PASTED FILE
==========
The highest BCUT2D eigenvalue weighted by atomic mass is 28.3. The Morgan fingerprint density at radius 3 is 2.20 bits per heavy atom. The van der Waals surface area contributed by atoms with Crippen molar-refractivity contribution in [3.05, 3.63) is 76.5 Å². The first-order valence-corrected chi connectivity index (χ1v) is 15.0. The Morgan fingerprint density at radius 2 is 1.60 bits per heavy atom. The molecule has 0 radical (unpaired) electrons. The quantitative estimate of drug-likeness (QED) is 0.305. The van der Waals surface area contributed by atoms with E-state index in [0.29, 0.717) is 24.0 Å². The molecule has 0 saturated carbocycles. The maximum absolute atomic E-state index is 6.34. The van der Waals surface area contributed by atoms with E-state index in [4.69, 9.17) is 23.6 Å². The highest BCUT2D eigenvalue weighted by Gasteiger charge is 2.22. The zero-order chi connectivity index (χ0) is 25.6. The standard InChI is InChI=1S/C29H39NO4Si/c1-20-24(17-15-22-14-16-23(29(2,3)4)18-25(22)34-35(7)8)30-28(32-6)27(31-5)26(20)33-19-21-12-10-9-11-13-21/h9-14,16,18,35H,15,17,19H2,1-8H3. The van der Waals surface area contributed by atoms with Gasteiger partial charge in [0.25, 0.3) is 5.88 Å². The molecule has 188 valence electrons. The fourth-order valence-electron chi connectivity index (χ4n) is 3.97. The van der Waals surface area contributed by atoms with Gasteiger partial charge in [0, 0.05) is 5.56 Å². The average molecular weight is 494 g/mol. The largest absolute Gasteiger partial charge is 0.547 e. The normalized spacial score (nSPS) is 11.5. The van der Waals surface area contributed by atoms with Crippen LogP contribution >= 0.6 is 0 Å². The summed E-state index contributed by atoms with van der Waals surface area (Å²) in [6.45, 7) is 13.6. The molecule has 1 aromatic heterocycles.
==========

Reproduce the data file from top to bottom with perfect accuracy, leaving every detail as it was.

The highest BCUT2D eigenvalue weighted by atomic mass is 28.3. The Morgan fingerprint density at radius 3 is 2.20 bits per heavy atom. The van der Waals surface area contributed by atoms with Crippen molar-refractivity contribution in [3.05, 3.63) is 76.5 Å². The first-order valence-corrected chi connectivity index (χ1v) is 15.0. The Morgan fingerprint density at radius 2 is 1.60 bits per heavy atom. The molecule has 0 radical (unpaired) electrons. The quantitative estimate of drug-likeness (QED) is 0.305. The van der Waals surface area contributed by atoms with E-state index in [0.29, 0.717) is 24.0 Å². The molecule has 0 saturated carbocycles. The maximum absolute atomic E-state index is 6.34. The van der Waals surface area contributed by atoms with E-state index in [4.69, 9.17) is 23.6 Å². The highest BCUT2D eigenvalue weighted by Gasteiger charge is 2.22. The zero-order chi connectivity index (χ0) is 25.6. The standard InChI is InChI=1S/C29H39NO4Si/c1-20-24(17-15-22-14-16-23(29(2,3)4)18-25(22)34-35(7)8)30-28(32-6)27(31-5)26(20)33-19-21-12-10-9-11-13-21/h9-14,16,18,35H,15,17,19H2,1-8H3. The van der Waals surface area contributed by atoms with Gasteiger partial charge in [0.25, 0.3) is 5.88 Å². The molecule has 188 valence electrons. The fourth-order valence-electron chi connectivity index (χ4n) is 3.97. The van der Waals surface area contributed by atoms with Gasteiger partial charge in [0, 0.05) is 5.56 Å². The average molecular weight is 494 g/mol. The largest absolute Gasteiger partial charge is 0.547 e. The normalized spacial score (nSPS) is 11.5. The van der Waals surface area contributed by atoms with Crippen LogP contribution >= 0.6 is 0 Å². The summed E-state index contributed by atoms with van der Waals surface area (Å²) in [6.45, 7) is 13.6. The molecule has 1 aromatic heterocycles.